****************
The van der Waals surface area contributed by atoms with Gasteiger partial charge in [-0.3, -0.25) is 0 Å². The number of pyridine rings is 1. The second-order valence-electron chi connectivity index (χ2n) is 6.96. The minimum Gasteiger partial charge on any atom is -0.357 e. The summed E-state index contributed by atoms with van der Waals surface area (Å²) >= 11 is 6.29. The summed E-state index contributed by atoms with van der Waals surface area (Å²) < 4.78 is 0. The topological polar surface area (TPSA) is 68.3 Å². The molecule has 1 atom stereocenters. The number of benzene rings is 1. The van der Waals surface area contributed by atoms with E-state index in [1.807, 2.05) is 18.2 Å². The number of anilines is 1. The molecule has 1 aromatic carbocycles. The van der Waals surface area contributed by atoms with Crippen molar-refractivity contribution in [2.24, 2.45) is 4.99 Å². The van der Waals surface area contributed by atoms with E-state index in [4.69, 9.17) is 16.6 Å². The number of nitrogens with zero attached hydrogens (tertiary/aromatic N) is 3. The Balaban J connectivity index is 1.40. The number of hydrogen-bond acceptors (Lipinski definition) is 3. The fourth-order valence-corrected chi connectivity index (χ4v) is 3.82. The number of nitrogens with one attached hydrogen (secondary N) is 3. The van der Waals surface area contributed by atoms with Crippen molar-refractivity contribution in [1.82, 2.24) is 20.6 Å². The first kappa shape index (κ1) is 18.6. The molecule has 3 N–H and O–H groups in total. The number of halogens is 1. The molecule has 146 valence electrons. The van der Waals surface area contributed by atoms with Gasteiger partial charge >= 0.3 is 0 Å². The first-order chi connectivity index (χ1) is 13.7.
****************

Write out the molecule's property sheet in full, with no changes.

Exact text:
The van der Waals surface area contributed by atoms with Gasteiger partial charge in [-0.3, -0.25) is 0 Å². The number of pyridine rings is 1. The second-order valence-electron chi connectivity index (χ2n) is 6.96. The minimum Gasteiger partial charge on any atom is -0.357 e. The summed E-state index contributed by atoms with van der Waals surface area (Å²) >= 11 is 6.29. The summed E-state index contributed by atoms with van der Waals surface area (Å²) < 4.78 is 0. The topological polar surface area (TPSA) is 68.3 Å². The molecule has 1 atom stereocenters. The number of benzene rings is 1. The van der Waals surface area contributed by atoms with E-state index in [1.807, 2.05) is 18.2 Å². The number of anilines is 1. The molecule has 1 aromatic carbocycles. The van der Waals surface area contributed by atoms with Crippen molar-refractivity contribution in [2.24, 2.45) is 4.99 Å². The van der Waals surface area contributed by atoms with E-state index in [4.69, 9.17) is 16.6 Å². The number of nitrogens with zero attached hydrogens (tertiary/aromatic N) is 3. The Balaban J connectivity index is 1.40. The number of hydrogen-bond acceptors (Lipinski definition) is 3. The fourth-order valence-corrected chi connectivity index (χ4v) is 3.82. The number of nitrogens with one attached hydrogen (secondary N) is 3. The van der Waals surface area contributed by atoms with Crippen molar-refractivity contribution in [1.82, 2.24) is 20.6 Å². The first kappa shape index (κ1) is 18.6. The molecule has 3 N–H and O–H groups in total. The number of halogens is 1. The molecule has 146 valence electrons. The van der Waals surface area contributed by atoms with Gasteiger partial charge >= 0.3 is 0 Å². The first-order chi connectivity index (χ1) is 13.7.